After 691 wins and 125 shutouts in 1,266 career games, Martin Brodeur is hanging up his skates for the last time. He will announce his retirement this Thursday and take a front office position with the St. Louis Blues according to several sources.
I do not want to just post a bunch of stats here. I feel that this post should be a lot more personal than that. Marty Brodeur meant too much to Devils fans and the organization to reduce him down to simply numbers. Marty is one of the all-time best, any hockey fan worth their salt can tell you that. But he also meant so much more. He was the face of the New Jersey Devils for years. A team that had no identity when it was in Kansas City, Denver or even for much of its early time in East Rutherford suddenly had a phenomenon on their hands when Marty came up and took over the starting goaltender spot in the 1993-94 season, he won the Calder Trophy that year as NHL rookie of the year. That year was a magical one. The Devils best year to that date and the emergence of this great superstar goalie that would eventually lead the team to the promised-land three times. Even the game 7 Eastern Conference Final loss to the Rangers could not dampen what that season meant to the New Jersey Devils. The fact that they came back the following year and won the Stanley Cup made things a little bit better, though.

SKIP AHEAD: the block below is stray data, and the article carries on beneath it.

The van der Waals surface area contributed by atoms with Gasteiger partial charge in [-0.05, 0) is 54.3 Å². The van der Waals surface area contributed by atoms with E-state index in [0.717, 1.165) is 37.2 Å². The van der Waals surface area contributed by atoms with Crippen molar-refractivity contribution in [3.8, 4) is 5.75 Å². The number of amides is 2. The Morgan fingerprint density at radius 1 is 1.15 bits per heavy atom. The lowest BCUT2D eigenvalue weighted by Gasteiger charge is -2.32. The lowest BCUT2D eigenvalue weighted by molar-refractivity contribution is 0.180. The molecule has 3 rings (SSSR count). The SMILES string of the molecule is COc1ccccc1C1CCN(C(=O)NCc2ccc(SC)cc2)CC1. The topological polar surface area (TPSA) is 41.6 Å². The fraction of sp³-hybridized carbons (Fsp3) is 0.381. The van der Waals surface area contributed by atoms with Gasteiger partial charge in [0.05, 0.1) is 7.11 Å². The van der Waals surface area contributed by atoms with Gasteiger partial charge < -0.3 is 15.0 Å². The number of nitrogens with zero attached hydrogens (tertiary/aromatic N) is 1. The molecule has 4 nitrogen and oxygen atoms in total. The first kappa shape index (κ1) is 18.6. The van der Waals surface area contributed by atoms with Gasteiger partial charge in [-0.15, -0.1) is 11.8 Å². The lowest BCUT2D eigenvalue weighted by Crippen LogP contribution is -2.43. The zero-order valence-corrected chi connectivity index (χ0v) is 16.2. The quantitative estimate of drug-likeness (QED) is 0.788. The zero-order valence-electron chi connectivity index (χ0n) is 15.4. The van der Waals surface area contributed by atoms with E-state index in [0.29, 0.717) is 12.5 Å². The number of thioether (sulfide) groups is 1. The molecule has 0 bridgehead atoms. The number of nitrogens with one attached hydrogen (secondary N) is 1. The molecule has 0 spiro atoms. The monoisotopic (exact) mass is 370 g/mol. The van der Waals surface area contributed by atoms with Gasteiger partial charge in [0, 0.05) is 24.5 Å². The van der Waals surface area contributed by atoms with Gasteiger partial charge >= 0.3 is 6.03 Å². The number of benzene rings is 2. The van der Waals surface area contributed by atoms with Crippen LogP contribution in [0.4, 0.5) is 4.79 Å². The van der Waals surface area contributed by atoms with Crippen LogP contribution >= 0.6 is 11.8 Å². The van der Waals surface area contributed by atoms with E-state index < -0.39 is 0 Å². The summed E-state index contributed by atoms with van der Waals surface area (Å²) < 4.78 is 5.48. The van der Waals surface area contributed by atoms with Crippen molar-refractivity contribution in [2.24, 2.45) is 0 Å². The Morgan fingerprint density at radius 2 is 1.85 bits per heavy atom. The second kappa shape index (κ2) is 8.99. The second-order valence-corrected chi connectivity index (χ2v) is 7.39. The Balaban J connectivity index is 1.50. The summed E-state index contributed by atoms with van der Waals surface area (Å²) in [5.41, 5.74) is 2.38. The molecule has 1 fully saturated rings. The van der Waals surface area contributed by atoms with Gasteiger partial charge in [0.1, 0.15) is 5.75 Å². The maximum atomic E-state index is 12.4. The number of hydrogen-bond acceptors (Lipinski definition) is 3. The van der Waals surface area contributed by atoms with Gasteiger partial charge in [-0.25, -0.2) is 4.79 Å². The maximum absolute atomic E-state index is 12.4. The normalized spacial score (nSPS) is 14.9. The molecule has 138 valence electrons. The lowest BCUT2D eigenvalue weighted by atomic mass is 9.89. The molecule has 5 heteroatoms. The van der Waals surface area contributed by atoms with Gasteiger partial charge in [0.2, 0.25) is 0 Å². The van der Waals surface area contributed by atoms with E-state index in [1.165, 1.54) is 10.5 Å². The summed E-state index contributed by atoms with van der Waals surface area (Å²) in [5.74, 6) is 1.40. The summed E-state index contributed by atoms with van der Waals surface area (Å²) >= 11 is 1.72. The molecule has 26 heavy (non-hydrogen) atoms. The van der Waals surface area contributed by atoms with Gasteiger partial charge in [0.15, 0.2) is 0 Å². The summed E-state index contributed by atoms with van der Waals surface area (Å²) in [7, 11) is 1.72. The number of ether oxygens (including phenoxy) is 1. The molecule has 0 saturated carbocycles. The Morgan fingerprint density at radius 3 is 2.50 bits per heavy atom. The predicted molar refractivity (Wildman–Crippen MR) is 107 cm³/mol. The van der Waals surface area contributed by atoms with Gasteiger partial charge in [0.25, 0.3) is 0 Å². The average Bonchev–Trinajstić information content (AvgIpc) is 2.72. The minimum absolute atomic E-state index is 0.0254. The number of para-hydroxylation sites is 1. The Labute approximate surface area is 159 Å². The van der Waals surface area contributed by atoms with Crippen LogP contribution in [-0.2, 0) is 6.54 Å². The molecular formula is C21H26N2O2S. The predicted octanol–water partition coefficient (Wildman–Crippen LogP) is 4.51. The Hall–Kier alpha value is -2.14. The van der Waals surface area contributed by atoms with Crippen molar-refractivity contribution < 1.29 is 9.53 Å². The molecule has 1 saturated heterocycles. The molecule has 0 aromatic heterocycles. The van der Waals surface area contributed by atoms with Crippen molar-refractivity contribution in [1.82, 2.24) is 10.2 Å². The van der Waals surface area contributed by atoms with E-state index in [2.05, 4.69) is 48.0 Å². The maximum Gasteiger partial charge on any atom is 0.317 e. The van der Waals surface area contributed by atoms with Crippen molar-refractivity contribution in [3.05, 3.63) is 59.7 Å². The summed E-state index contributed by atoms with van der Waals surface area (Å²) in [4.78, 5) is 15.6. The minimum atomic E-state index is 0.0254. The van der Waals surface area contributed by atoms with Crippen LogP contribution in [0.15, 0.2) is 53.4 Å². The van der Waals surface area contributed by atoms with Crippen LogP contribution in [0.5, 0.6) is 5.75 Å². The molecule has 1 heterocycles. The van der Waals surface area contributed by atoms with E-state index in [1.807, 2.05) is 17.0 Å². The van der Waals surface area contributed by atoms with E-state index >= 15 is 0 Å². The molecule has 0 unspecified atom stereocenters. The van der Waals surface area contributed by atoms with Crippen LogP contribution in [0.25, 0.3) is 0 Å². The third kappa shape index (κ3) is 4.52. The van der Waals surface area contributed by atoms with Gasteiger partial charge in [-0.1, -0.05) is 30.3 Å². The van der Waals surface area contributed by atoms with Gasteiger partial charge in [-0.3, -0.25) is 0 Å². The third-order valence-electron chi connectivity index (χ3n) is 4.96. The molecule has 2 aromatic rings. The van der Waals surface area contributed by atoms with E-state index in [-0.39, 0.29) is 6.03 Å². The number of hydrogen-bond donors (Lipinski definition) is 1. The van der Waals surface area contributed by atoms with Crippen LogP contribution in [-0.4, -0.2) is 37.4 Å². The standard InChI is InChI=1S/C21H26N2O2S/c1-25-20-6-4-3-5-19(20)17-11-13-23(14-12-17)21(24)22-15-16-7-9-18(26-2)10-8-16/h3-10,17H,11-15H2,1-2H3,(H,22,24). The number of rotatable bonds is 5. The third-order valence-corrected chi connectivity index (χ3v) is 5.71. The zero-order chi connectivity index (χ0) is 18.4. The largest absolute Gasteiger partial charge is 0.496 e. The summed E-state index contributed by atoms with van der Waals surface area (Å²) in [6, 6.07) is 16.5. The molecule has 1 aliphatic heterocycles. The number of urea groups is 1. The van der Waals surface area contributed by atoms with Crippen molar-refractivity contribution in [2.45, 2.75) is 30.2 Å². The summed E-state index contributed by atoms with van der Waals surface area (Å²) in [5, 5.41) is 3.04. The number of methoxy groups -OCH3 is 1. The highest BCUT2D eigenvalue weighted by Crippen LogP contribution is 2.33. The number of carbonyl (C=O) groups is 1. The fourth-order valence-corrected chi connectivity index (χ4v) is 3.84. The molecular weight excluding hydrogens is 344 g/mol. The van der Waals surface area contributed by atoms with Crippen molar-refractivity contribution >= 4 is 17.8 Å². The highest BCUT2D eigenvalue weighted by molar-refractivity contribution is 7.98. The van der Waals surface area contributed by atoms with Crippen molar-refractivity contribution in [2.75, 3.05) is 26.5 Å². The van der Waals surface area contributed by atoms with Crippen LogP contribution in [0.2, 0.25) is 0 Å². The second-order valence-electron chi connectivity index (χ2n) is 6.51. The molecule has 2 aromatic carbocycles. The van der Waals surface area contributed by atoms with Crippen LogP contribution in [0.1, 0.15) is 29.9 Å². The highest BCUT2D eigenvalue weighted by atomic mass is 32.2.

Marty is a three time Stanley Cup champion, he is a four time Vezina Trophy winner. But more importantly, he put the Devils on the map. Suddenly, fans in the hockey hotbed of Quebec were not growing up fans of the legendary Montreal Canadiens. Many kids in that hockey-mad Canadian province, where the sport is almost a religion, grew up fans of Martin Brodeur and the New Jersey Devils. Aspiring NHL goaltenders like the Devils own Keith Kinkaid grew up worshipping this man. The stories are the same everywhere. I, personally, feel blessed to have gotten to see the man play live and on television countless times over the last 20-plus years. I was a Devils fan prior to Marty’s emergence, but he cemented it for me. Martin Brodeur is a legend. Period. (Not that anyone would argue any differently. I have seen Ranger fans come out to pay their respects to this man’s career across the Internet. Honest to God Ranger fans.)
What Martin Brodeur has meant (and will mean in the future) to this franchise is immeasurable. Sure, the numbers are great and they make up part of (if not most of) the story. But those intangibles: his cool-under-pressure attitude, his ability to handle the puck like a third defenseman and his leadership qualities in the locker room are also part of the story.
Martin Brodeur is part of my story. And if you are a Devils fan, most likely he is a part of yours too. Lou Lamoriello has said that Marty will always be a Devil and will, most likely, return to the Devils in some capacity next season. By this time next year, his number “30” will likely be hanging from the rafters of Prudential Center. It will be a great night and one that I am very much looking forward to. But Martin Brodeur will always be more than a number. He will forever be a legend. Respected by all, no matter your NHL affiliation or rooting interest and embraced by those who love the New Jersey Devils.